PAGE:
This weekend (29th April – 1st May), Upset will be teaming up with Handmade Festival. It’s going to be Bloody Well Amazing, obviously. Dozens of our favourite bands will be playing the bank holiday event in Leicester, including The Xcerts, The Magic Gang, Three Trapped Tigers, Cassels and Swim Deep, while our very own Upset stage is topped with Deaf Havana. The band’s frontman Matthew Veck-Gilodi fills us in on the follow up to 2013’s ‘Old Souls’, and what fans can expect from their set.
How are the fourth album sessions going?
They’re going great so far, we’re incredibly excited to show everyone what we’ve got going on. It’s definitely different from a lot of the music we’ve released before, but it’s probably the best so far. We can’t wait for everyone to hear it.
Can we expect some new material at Handmade, especially considering it’s one of just two (current) UK dates in 2016?
It’s always exciting to air new material so I reckon it’d be fair to say you could expect a little something…
Playing with, amongst others, Lonely The Brave who you’ve toured with before, does the camaraderie make shows like this more memorable than say a solo headline tour?
It’s just so much fun, everyone is there for a one off and you’re getting to hang out with people who you most likely haven’t seen for the best part of a year, so you end up having great catch ups, a fair bit of reminiscing and the occasional drink too.
Any other acts you’re hoping to catch at the festival?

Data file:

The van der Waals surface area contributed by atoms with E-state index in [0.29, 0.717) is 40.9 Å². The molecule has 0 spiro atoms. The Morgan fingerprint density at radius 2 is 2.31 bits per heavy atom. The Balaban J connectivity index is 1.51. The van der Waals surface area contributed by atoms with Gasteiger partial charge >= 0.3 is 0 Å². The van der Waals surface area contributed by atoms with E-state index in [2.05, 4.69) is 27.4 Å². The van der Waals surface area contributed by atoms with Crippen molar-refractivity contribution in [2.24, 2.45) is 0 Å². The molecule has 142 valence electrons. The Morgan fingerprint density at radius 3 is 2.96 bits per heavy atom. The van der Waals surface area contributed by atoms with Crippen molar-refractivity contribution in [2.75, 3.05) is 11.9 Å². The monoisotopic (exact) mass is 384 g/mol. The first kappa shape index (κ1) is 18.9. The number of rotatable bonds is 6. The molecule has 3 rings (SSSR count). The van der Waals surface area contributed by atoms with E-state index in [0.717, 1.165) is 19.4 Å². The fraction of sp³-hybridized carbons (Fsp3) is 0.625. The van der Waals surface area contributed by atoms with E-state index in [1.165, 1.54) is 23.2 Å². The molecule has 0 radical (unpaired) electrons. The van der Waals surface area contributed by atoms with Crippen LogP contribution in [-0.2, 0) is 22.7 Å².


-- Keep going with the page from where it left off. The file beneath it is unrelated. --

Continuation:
We can’t wait to see Lonely The Brave live again as they’re one of our favourite bands in the UK and a great live band too. I’m gutted because I think that we’re on stage at the same time as The Xcerts – and they are also one of the best bands in the UK. If you don’t fancy watching us, then do yourselves a favour and catch those guys – they’re great.
Any thoughts on the festival circuit and the “where are the new headliners?” debate?
It’s always an interesting one because you do see so the same bands headlining the same sort of festivals so many times, so I love it when you get something like Reading & Leeds have done this year and have two of the days with co-headliners on the MainStage, to give four new artists a crack at it. I think it’s very important that bands on the cusp, or who are stepping up to that huge level are given the chance to have a go at being a “headliner”, instead of just settling for the same old bands rotating the headline slots every couple of years.
What is it about small festivals such as Handmade that makes them so integral to both the local and national music scene, do you think?
They’re really important in bringing bands of a decent size to cities and towns that they might not necessarily come to otherwise. And just to have that volume of bands and genres of music anywhere is great for anyone who’s interested.
Are there any major differences when dealing with a smaller festival, than say a larger one like Reading & Leeds?
For a start, it’s so much easier to get to and from the different stages and catch all the different bands you want to see. On top of that there’s less mud generally speaking, which I’m sure some people love, but I can take it or leave it. You also tend to get a great atmosphere, because none of the atmosphere from the crowd gets lost like it can do on some of the huge stages
Any future tour plans for the UK, warm up shows for new material etc?
Well I can’t say anything quite yet, so just make sure to keep your eyes and ears open.
Interview: Steven Loftin.
Catch Deaf Havana at Handmade Festival this Saturday, 30th April.
O2 Academy 2 (Queens Hall) – in association with Upset
Speaking In Italics – 15:15
Cleft – 16:15
Crows – 17:15
Weirds – 18:15
Kagoule – 19:15
Lonely The Brave – 20:15
Deaf Havana – 22:00
You might also like
More from Features
Katie Crutchfield is switching things up for her new Waxahatchee album, ‘Out In The Storm’ – with a bit of help from pal Katie Harkin.